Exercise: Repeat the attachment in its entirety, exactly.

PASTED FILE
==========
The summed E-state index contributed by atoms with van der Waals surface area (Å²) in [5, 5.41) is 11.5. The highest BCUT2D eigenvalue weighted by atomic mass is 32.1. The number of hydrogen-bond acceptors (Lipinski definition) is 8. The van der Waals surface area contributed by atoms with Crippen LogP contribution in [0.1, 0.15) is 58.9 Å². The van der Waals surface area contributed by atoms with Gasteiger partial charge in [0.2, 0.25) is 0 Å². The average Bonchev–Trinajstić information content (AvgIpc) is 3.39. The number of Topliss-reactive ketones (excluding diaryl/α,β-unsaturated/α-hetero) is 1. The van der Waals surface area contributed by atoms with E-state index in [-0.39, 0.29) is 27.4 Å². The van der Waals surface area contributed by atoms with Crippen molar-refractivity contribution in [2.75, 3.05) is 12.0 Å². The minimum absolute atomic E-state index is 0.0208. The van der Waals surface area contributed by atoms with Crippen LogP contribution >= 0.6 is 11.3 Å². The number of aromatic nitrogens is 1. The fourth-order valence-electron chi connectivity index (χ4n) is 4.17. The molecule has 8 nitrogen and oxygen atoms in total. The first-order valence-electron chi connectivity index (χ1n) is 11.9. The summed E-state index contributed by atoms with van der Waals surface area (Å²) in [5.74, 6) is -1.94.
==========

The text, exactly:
The summed E-state index contributed by atoms with van der Waals surface area (Å²) in [5, 5.41) is 11.5. The highest BCUT2D eigenvalue weighted by atomic mass is 32.1. The number of hydrogen-bond acceptors (Lipinski definition) is 8. The van der Waals surface area contributed by atoms with Crippen LogP contribution in [0.1, 0.15) is 58.9 Å². The van der Waals surface area contributed by atoms with Gasteiger partial charge in [0.2, 0.25) is 0 Å². The average Bonchev–Trinajstić information content (AvgIpc) is 3.39. The number of Topliss-reactive ketones (excluding diaryl/α,β-unsaturated/α-hetero) is 1. The van der Waals surface area contributed by atoms with E-state index in [-0.39, 0.29) is 27.4 Å². The van der Waals surface area contributed by atoms with Crippen molar-refractivity contribution in [2.75, 3.05) is 12.0 Å². The minimum absolute atomic E-state index is 0.0208. The van der Waals surface area contributed by atoms with Crippen LogP contribution >= 0.6 is 11.3 Å². The number of aromatic nitrogens is 1. The fourth-order valence-electron chi connectivity index (χ4n) is 4.17. The molecule has 8 nitrogen and oxygen atoms in total. The first-order valence-electron chi connectivity index (χ1n) is 11.9. The summed E-state index contributed by atoms with van der Waals surface area (Å²) in [5.74, 6) is -1.94.